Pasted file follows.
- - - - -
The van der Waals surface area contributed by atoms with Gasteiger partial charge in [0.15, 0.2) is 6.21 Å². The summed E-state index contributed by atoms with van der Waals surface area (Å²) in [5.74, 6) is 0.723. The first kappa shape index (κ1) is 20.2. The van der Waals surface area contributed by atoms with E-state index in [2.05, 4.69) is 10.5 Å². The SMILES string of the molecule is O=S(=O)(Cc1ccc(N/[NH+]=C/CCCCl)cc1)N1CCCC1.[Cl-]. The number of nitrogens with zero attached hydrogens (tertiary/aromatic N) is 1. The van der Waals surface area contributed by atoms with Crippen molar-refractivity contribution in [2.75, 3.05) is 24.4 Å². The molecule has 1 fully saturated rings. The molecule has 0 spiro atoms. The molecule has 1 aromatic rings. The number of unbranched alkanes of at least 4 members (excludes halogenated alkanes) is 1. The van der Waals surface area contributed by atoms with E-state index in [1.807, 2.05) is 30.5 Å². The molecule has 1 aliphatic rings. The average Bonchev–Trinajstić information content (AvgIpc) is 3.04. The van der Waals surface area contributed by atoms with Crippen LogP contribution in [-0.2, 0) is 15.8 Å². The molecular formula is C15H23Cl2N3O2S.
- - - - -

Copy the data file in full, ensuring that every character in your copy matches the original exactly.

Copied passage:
The van der Waals surface area contributed by atoms with Gasteiger partial charge in [0.15, 0.2) is 6.21 Å². The summed E-state index contributed by atoms with van der Waals surface area (Å²) in [5.74, 6) is 0.723. The first kappa shape index (κ1) is 20.2. The van der Waals surface area contributed by atoms with E-state index in [2.05, 4.69) is 10.5 Å². The SMILES string of the molecule is O=S(=O)(Cc1ccc(N/[NH+]=C/CCCCl)cc1)N1CCCC1.[Cl-]. The number of nitrogens with zero attached hydrogens (tertiary/aromatic N) is 1. The van der Waals surface area contributed by atoms with Crippen molar-refractivity contribution in [2.75, 3.05) is 24.4 Å². The molecule has 1 fully saturated rings. The molecule has 0 spiro atoms. The molecule has 1 aromatic rings. The number of unbranched alkanes of at least 4 members (excludes halogenated alkanes) is 1. The van der Waals surface area contributed by atoms with E-state index in [1.807, 2.05) is 30.5 Å². The molecule has 1 aliphatic rings. The average Bonchev–Trinajstić information content (AvgIpc) is 3.04. The van der Waals surface area contributed by atoms with Crippen LogP contribution in [-0.2, 0) is 15.8 Å². The molecular formula is C15H23Cl2N3O2S.